Ralph Reed (answering the question, What ever happened to that guy?) had an op-ed piece in the WSJ today (“Round Up the Usual Social Conservative Suspects“) bemoaning — as you would expect him to — that once again, social conservatives are being blamed for a Republican defeat.
The main thrust of his piece is that the GOP would push the culture warriors away only at its peril.
Nothing new there. What interested me was this one paragraph in which he was speaking not about Republicans, but about Democrats:
Despite the Obama campaign’s accusation of a Republican “war on women,” Mr. Obama actually won women by a narrower margin than he did in 2008; he lost married women by seven points. Nor did single women—who went heavily Mr. Obama’s way—vote on reproductive issues. Forty-five percent of single women voters listed jobs and the economy as their most important issues, while only 8% said abortion.
That was welcome news to me, given my repeated complaints about the Dems overemphasizing Kulturkampf stuff this year. (I would like very much for the president’s victory to be because of other factors, and for both parties to know that, and in the future act accordingly, so that I don’t have to be quite so appalled at the tenor of campaigns to come. And on the immigration front of the Kulturkampf, there are actually some signs that some Republicans learned something.) Of course, considering the source, I immediately wondered how accurate his characterization was.
That led me to this interesting 2012 exit polls graphic at the NYT site (if you don’t get anything else from this post, go check that out). While the words on the graphic seem to contradict Reed, saying, “Mr. Obama maintained his 2008 support among women,” when you call up the actual numbers (just scroll your cursor over the blue and pink bubbles), you see a slight drop — although it’s only one percent, which is well within the 4 percent margin of error.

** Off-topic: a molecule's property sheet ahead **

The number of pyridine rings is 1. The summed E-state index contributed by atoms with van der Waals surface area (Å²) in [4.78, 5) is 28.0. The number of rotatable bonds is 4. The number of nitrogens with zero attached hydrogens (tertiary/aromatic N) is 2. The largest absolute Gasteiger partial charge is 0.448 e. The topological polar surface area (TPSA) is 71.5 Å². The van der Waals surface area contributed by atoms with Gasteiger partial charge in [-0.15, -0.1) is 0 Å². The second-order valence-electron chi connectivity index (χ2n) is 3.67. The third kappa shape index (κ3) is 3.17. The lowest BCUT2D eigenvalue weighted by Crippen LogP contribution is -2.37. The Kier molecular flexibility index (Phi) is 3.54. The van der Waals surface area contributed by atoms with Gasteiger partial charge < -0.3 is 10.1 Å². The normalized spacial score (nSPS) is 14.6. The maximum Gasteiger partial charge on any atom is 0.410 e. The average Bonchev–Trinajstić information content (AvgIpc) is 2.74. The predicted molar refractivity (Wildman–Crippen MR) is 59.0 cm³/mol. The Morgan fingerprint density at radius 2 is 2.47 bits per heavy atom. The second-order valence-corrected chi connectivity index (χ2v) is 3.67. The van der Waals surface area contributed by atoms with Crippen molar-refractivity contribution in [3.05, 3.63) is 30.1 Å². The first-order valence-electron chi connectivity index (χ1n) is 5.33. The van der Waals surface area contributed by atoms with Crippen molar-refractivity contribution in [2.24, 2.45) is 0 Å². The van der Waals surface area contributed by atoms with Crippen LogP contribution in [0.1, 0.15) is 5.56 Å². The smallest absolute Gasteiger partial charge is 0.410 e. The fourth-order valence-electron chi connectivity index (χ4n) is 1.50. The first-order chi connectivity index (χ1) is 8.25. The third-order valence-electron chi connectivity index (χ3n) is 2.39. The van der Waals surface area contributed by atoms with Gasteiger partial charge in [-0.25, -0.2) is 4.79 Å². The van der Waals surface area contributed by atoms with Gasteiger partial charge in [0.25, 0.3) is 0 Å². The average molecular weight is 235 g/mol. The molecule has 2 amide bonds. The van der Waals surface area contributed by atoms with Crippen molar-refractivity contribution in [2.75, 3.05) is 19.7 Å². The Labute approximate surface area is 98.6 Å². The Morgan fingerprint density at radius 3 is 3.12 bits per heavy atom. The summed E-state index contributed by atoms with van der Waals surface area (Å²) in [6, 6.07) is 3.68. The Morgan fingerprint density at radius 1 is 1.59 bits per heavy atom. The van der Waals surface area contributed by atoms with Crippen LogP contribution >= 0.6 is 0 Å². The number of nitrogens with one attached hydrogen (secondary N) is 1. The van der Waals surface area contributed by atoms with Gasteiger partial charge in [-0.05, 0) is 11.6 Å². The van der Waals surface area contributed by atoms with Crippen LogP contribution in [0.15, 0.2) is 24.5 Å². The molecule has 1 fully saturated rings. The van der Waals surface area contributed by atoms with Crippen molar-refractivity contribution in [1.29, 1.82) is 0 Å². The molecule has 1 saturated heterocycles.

But in looking further at the numbers, I saw something that I had forgotten about, if I ever knew — that in 2008, President Obama edged out John McCain among men — the only time the Democratic nominee has done that in the last four presidential elections. Maybe, if they believe their “war on women” meme worked, Democrats should have claimed the Republicans were conducting a “war on men” as well.
I knew without looking that Reed was accurate in saying Obama won among single women and lost among married ones. As for what he said about single women caring far more about the economy than abortion — well, that makes sense (think about it — I would expect pretty much every broad demographic group to cite the economy as a bigger issue than abortion), but I haven’t found data that back it up. Has anyone seen that subset analyzed along those lines? I have not.
I have always believed that we don’t look hard enough at exit polls after elections. Yet in the polling world, that’s where the substance is. Ahead of the election, political junkies mainline polls in their desperate desire to know what might happen. Exit polls are the only kind that tell you what the actual voters who actually showed up were actually thinking on Election Day. Maybe you have to allow a bit for a Democratic bias (Republicans are more likely to refuse to participate in exit polls), but it’s still valuable stuff.